[Numpy-discussion] The date/time dtype and the casting issue

Tom Denniston tom.denniston@alum.dartmouth....
Tue Jul 29 12:21:39 CDT 2008


Francesc,

The datetime proposal is very impressive in its depth and thought.
For me as well as many other people this would be a massive
improvement to numpy and allow numpy to get a foothold in areas like
econometrics where R/S is now dominant.

I had one question regarding casting of strings:

I think it would be ideal if things like the following worked:

>>> series = numpy.array(['1970-02-01','1970-09-01'], dtype = 'datetime64[D]')
>>> series == '1970-02-01'
[True, False]

I view this as similar to:

>>> series = numpy.array([1,2,3], dtype=float)
>>> series == 2
[False,True,False]

1. However it does numpy recognizes that an int is comparable with a
float and does the float cast.  I think you want the same behavior
between strings that parse into dates and date arrays.  Some might
object that the relationship between string and date is more tenuous
than float and int, which is true, but having used my own homespun
date array numpy extension for over a year, I've found that the first
thing I did was wrap it into an object that handles these string->date
translations elegantly and that made it infinately more usable from an
ipython session.

2. Even more important to me, however, is the issue of date parsing.
The mx library does many things badly but it does do a great job of
parsing dates of many formats.  When you parse '1/1/95' or 1995-01-01'
it knows that you mean 19950101 which is really nice.  I believe the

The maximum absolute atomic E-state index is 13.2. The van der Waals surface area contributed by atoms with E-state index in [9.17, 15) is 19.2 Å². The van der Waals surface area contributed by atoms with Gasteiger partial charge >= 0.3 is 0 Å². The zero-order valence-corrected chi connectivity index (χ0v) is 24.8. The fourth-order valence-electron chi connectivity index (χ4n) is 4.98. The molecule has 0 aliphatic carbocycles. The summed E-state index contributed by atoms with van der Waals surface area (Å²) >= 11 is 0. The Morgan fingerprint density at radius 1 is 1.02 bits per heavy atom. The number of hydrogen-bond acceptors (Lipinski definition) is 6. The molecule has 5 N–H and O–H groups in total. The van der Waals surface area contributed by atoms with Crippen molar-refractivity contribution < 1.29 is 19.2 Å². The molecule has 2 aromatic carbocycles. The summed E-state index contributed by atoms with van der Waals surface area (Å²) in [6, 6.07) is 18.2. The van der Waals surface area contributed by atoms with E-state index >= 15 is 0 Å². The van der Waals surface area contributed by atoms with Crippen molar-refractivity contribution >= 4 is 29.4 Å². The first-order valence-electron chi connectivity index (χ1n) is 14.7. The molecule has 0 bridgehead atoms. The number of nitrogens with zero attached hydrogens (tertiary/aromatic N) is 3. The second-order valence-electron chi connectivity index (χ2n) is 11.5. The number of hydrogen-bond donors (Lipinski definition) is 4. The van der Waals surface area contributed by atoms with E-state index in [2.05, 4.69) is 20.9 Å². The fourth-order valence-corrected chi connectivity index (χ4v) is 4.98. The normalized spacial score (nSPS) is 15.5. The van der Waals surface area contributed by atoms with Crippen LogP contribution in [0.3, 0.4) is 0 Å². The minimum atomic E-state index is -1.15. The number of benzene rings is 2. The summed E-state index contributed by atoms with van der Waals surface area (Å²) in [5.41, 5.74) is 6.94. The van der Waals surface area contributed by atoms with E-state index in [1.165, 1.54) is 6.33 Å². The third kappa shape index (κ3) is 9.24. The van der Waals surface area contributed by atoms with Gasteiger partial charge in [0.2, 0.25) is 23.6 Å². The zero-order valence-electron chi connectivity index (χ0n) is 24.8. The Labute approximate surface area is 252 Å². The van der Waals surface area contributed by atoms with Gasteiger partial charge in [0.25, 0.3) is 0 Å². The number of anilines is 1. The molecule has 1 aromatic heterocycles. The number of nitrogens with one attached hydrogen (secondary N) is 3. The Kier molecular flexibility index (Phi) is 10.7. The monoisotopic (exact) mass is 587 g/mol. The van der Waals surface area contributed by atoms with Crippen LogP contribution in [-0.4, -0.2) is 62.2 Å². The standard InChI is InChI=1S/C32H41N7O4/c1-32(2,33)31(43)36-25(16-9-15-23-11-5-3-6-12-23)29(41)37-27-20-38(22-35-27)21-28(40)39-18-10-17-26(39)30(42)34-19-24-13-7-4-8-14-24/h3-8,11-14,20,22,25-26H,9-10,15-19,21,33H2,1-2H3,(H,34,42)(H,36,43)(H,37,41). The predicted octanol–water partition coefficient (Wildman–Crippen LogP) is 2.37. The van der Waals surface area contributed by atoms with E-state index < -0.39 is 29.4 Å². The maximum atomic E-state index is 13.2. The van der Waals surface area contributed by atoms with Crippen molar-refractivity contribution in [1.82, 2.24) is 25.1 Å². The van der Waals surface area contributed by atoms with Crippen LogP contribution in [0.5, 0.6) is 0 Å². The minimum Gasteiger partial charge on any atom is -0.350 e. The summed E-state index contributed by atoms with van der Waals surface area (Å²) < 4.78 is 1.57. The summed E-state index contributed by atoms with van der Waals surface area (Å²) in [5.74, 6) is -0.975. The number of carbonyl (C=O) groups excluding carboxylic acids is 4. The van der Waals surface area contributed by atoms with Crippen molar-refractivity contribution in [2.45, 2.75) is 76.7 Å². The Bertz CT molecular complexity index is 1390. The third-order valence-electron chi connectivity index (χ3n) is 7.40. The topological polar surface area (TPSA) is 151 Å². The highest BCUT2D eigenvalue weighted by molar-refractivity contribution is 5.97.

scipy timeseries code for parsing dates is based on it.  I would
highly suggest starting with that level of functionality.  The one
major issue with it is an uninterpretable date doesn't throw an error
but becomes whatever date is right now.  That is obviously
unfavorable.

3. Finally my current implementation uses floats uses nan to represent
an invalid date.  When you assign an element of an date array to None
it uses nan as the value.  When you assign a real date it puts in the
equivalent floating point value.  I have found this to be hugely
beneficial and just wanted to float the idea of reserving a value to
indicate the floating point equivalent of nan.  People might prefer
masked arrays as a solution, but I just wanted to float the idea.

Forgive me if any of this has already been covered.  There has been a
lot of volume on this subject and I've tried to read it all diligently
but may have missed a point or two.

--Tom


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